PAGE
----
We moved over the weekend. And moved. And moved, and moved.
Marie and Konrad came up, so kindly, and gave up their whole weekend to help us move. Tim and I agree that if it had been just the two of us doing all that work we would still be only half way finished. As it was, with such generous helpers, we are now completely moved out of our old place and the garage; it is spic and span cleaned, and we moved all of our plants over into a pile of dirt that we dumped (temporarily) into the driveway/ patio area in the front. Our house looks more unpacked than it is, mostly because I moved all of the still-packed boxes into the spare room for now so I don’t have to look at them. They are mostly books, but I know my key card for work is in there somewhere, because I had to beg someone to let me in this morning when I couldn’t find it.
The weekend started Friday night with me rushing home from work, helping Tim move over the 8th load of the day (he worked by himself emptying all the garage stuff out), and scrambling to get dressed in time to head out to the Phantom of the Opera at the Paramount Theatre. We stopped in at Chapel first to chug rosemary infused vodka martini (they didn’t have Rosemary infused gin, Jeff). Chapel is a hip bar on Capitol hill that is in the space that was once a mortuary. The bar is made of old mortuary slabs and the vaulted ceilings scream Vampire. We then trotted the two blocks downhill in stilettos (me, not Tim) to the theatre. Packed with a hushed crowd, dressed to the nines, the theatre was more full than I have ever seen it. I had to stop myself from preparing a mental calculation in my head of how much money was being spent on tickets alone that night as we hurried to our seats. A few rows in front and below us, in the founders tier (nice seats) were a mother with her two twin daughters. The little girls must have been all of 6 years old, dressed in white satin dresses and patent leather shoes, following their elegantly clad mother eagerly as she led them, hand in hand like a little elephant train, to their severely expensive seats. I was charmed by them, but forgot to look later to see if they had fallen asleep. There were men in full military dress and teenagers in tuxedos and prom dresses and all in all I felt like the masses had risen to the occasion. Tim, in his only suit, and I, in my little black dress, were very nearly underdressed!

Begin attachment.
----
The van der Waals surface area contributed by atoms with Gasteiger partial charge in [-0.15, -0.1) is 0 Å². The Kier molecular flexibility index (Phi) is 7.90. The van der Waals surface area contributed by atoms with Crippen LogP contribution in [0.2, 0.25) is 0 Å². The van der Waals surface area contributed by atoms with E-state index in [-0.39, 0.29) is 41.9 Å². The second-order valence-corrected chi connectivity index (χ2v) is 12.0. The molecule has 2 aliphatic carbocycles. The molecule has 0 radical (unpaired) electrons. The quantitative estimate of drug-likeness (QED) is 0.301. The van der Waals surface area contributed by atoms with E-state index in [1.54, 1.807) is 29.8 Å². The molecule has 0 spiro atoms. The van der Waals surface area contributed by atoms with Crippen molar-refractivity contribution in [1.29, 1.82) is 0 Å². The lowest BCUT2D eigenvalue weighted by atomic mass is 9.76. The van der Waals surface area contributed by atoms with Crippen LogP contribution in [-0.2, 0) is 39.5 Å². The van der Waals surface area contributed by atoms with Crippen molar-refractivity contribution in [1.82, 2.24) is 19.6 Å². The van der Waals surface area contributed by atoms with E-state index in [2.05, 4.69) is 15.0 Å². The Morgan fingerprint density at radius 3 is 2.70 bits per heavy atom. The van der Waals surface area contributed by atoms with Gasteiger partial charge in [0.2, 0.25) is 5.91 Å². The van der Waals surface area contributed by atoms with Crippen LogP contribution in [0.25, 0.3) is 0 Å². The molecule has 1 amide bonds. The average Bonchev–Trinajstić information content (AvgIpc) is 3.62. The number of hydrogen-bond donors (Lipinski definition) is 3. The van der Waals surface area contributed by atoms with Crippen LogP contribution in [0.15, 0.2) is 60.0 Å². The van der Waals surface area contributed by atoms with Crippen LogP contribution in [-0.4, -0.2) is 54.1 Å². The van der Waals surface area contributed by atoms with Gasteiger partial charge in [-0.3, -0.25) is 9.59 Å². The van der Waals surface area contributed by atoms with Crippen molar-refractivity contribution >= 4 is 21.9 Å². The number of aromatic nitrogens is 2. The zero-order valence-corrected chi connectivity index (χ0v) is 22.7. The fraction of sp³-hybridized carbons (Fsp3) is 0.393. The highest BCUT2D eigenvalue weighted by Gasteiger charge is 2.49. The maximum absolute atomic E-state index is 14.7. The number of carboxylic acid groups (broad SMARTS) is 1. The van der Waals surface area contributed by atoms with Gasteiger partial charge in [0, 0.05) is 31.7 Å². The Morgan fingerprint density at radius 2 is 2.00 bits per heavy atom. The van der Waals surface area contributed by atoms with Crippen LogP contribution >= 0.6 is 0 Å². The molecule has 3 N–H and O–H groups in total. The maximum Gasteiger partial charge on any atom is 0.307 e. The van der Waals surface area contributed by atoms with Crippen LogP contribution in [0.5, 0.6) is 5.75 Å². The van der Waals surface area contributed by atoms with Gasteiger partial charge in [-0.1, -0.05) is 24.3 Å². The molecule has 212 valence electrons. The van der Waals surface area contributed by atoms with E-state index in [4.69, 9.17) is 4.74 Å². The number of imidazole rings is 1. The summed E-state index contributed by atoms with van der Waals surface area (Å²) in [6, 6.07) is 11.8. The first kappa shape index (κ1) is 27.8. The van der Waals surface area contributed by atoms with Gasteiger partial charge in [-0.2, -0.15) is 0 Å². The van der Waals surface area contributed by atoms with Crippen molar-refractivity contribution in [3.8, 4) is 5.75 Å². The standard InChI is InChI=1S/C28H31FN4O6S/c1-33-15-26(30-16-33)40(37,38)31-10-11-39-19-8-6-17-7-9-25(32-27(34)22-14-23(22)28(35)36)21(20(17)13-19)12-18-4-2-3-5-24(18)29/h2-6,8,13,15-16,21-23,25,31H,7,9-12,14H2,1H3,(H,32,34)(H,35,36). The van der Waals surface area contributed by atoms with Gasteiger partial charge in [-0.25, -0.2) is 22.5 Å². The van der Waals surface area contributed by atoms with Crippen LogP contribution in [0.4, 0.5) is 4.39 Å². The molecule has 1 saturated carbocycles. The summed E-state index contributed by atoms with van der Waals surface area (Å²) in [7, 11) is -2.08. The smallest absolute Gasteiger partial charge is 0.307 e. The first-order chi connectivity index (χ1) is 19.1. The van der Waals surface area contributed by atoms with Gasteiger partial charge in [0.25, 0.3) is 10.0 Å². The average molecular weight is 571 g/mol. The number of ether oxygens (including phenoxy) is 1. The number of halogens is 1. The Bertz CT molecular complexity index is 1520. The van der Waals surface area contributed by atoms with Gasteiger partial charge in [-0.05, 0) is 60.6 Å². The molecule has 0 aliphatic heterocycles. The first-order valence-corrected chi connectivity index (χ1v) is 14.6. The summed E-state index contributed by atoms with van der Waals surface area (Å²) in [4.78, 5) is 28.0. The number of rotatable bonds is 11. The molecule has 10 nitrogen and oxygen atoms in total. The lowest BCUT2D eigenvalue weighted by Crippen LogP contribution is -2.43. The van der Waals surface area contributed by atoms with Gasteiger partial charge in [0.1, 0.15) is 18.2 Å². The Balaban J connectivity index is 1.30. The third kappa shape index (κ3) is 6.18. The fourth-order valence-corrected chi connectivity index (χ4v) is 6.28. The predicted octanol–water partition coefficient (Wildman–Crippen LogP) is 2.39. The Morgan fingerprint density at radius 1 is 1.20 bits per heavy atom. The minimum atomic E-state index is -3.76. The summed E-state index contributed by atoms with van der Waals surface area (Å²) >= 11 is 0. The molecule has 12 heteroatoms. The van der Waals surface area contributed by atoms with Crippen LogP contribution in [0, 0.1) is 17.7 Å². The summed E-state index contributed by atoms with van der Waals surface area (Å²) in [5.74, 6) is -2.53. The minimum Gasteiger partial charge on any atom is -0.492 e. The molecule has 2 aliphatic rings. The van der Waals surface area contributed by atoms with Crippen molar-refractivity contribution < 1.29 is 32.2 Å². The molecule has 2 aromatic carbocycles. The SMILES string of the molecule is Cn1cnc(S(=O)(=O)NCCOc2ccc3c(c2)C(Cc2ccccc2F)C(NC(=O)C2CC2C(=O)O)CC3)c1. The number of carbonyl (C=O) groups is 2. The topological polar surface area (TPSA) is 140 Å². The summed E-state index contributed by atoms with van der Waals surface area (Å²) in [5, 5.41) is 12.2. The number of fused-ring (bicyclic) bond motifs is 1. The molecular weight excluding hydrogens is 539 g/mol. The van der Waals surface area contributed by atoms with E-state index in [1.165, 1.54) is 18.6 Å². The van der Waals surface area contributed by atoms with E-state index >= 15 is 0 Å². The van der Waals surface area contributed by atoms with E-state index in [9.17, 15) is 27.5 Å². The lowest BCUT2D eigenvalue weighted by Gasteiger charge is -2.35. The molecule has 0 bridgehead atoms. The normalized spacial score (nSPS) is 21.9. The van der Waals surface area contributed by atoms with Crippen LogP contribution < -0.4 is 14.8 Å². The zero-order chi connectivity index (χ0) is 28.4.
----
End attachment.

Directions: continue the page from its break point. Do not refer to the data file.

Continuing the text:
The Opera was fantastic, the singers amazing, but what blew us away were the sets and lighting effects. Especially when the Phantom takes Christine to his underground lair, piloting her about on the rivers that leak into the underground labyrinth beneath the Paris Opera, the effects were entrancing. Filled with dry-ice steam, the stage became a dark waterway, and the Phantom pole propelled a little boat through the mist, lighted candles bobbing about in the “water.” As they moved toward his lair, candelabras and dry land drifted toward them, until they came to a stop with a bump. It was captivating.
Images from Singapore Sights
Once Christina has saved her love and freed the Phantom from his own tyranny with a kiss, we drifted out of the theatre with all the other patrons in a tired and blissful stupor. Marie and Konrad showed up that later that night, letting themselves in after we were fast asleep. Moving commenced Saturday morning, with a break for lunch with Uncle Jay, and kept on through 8:30 last night. We are exhausted, which may be a vast understatement, but thrilled to be in our new place. I’ll post shots later this week.
Thank you thank you thank you, Marie and Konrad!!!